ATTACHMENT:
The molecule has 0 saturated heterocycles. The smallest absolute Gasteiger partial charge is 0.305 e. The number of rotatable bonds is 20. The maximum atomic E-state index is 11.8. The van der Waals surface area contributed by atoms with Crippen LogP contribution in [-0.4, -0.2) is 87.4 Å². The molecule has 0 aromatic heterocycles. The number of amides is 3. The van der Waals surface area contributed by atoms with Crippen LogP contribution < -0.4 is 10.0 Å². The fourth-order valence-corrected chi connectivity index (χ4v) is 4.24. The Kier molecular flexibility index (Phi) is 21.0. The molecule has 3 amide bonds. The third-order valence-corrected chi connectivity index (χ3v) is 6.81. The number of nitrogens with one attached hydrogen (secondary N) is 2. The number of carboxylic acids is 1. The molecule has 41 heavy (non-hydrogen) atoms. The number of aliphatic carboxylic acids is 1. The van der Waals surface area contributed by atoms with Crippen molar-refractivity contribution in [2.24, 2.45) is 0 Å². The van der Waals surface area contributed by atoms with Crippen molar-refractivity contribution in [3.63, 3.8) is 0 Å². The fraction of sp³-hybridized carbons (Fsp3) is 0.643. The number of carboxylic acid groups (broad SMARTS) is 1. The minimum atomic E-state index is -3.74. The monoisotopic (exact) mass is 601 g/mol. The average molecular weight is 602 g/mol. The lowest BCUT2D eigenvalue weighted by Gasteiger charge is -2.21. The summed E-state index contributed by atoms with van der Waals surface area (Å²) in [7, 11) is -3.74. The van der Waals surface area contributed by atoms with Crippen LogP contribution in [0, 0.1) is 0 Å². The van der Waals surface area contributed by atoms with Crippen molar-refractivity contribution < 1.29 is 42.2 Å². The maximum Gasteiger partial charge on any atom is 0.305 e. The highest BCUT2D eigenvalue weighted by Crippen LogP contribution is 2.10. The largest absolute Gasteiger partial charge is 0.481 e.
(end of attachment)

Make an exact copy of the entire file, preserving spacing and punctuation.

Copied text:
The molecule has 0 saturated heterocycles. The smallest absolute Gasteiger partial charge is 0.305 e. The number of rotatable bonds is 20. The maximum atomic E-state index is 11.8. The van der Waals surface area contributed by atoms with Crippen LogP contribution in [-0.4, -0.2) is 87.4 Å². The molecule has 0 aromatic heterocycles. The number of amides is 3. The van der Waals surface area contributed by atoms with Crippen LogP contribution < -0.4 is 10.0 Å². The fourth-order valence-corrected chi connectivity index (χ4v) is 4.24. The Kier molecular flexibility index (Phi) is 21.0. The molecule has 3 amide bonds. The third-order valence-corrected chi connectivity index (χ3v) is 6.81. The number of nitrogens with one attached hydrogen (secondary N) is 2. The number of carboxylic acids is 1. The molecule has 41 heavy (non-hydrogen) atoms. The number of aliphatic carboxylic acids is 1. The van der Waals surface area contributed by atoms with Crippen molar-refractivity contribution in [2.24, 2.45) is 0 Å². The van der Waals surface area contributed by atoms with Crippen molar-refractivity contribution in [3.63, 3.8) is 0 Å². The fraction of sp³-hybridized carbons (Fsp3) is 0.643. The number of carboxylic acid groups (broad SMARTS) is 1. The minimum atomic E-state index is -3.74. The monoisotopic (exact) mass is 601 g/mol. The average molecular weight is 602 g/mol. The lowest BCUT2D eigenvalue weighted by Gasteiger charge is -2.21. The summed E-state index contributed by atoms with van der Waals surface area (Å²) in [7, 11) is -3.74. The van der Waals surface area contributed by atoms with Crippen LogP contribution in [0, 0.1) is 0 Å². The van der Waals surface area contributed by atoms with Crippen molar-refractivity contribution < 1.29 is 42.2 Å². The maximum Gasteiger partial charge on any atom is 0.305 e. The highest BCUT2D eigenvalue weighted by Crippen LogP contribution is 2.10. The largest absolute Gasteiger partial charge is 0.481 e.